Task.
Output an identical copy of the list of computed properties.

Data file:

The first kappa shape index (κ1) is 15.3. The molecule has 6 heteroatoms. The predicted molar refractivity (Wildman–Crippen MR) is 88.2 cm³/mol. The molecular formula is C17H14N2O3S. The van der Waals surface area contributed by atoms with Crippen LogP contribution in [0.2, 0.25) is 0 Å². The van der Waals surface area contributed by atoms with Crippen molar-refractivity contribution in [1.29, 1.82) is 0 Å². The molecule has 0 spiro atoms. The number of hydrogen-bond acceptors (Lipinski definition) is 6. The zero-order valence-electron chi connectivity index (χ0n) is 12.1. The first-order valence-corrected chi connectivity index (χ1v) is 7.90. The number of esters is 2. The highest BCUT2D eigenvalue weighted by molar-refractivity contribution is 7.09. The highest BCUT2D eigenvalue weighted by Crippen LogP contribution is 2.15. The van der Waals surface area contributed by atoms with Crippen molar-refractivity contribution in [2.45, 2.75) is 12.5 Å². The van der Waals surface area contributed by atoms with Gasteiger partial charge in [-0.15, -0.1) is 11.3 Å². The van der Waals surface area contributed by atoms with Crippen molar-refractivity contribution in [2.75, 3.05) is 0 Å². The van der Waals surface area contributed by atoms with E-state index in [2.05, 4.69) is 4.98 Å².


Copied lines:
The first kappa shape index (κ1) is 15.3. The molecule has 6 heteroatoms. The predicted molar refractivity (Wildman–Crippen MR) is 88.2 cm³/mol. The molecular formula is C17H14N2O3S. The van der Waals surface area contributed by atoms with Crippen LogP contribution in [0.2, 0.25) is 0 Å². The van der Waals surface area contributed by atoms with Crippen molar-refractivity contribution in [1.29, 1.82) is 0 Å². The molecule has 0 spiro atoms. The number of hydrogen-bond acceptors (Lipinski definition) is 6. The zero-order valence-electron chi connectivity index (χ0n) is 12.1. The first-order valence-corrected chi connectivity index (χ1v) is 7.90. The number of esters is 2. The highest BCUT2D eigenvalue weighted by molar-refractivity contribution is 7.09. The highest BCUT2D eigenvalue weighted by Crippen LogP contribution is 2.15. The van der Waals surface area contributed by atoms with Crippen molar-refractivity contribution in [2.45, 2.75) is 12.5 Å². The van der Waals surface area contributed by atoms with Gasteiger partial charge in [-0.15, -0.1) is 11.3 Å². The van der Waals surface area contributed by atoms with Crippen molar-refractivity contribution in [2.75, 3.05) is 0 Å². The van der Waals surface area contributed by atoms with E-state index in [2.05, 4.69) is 4.98 Å².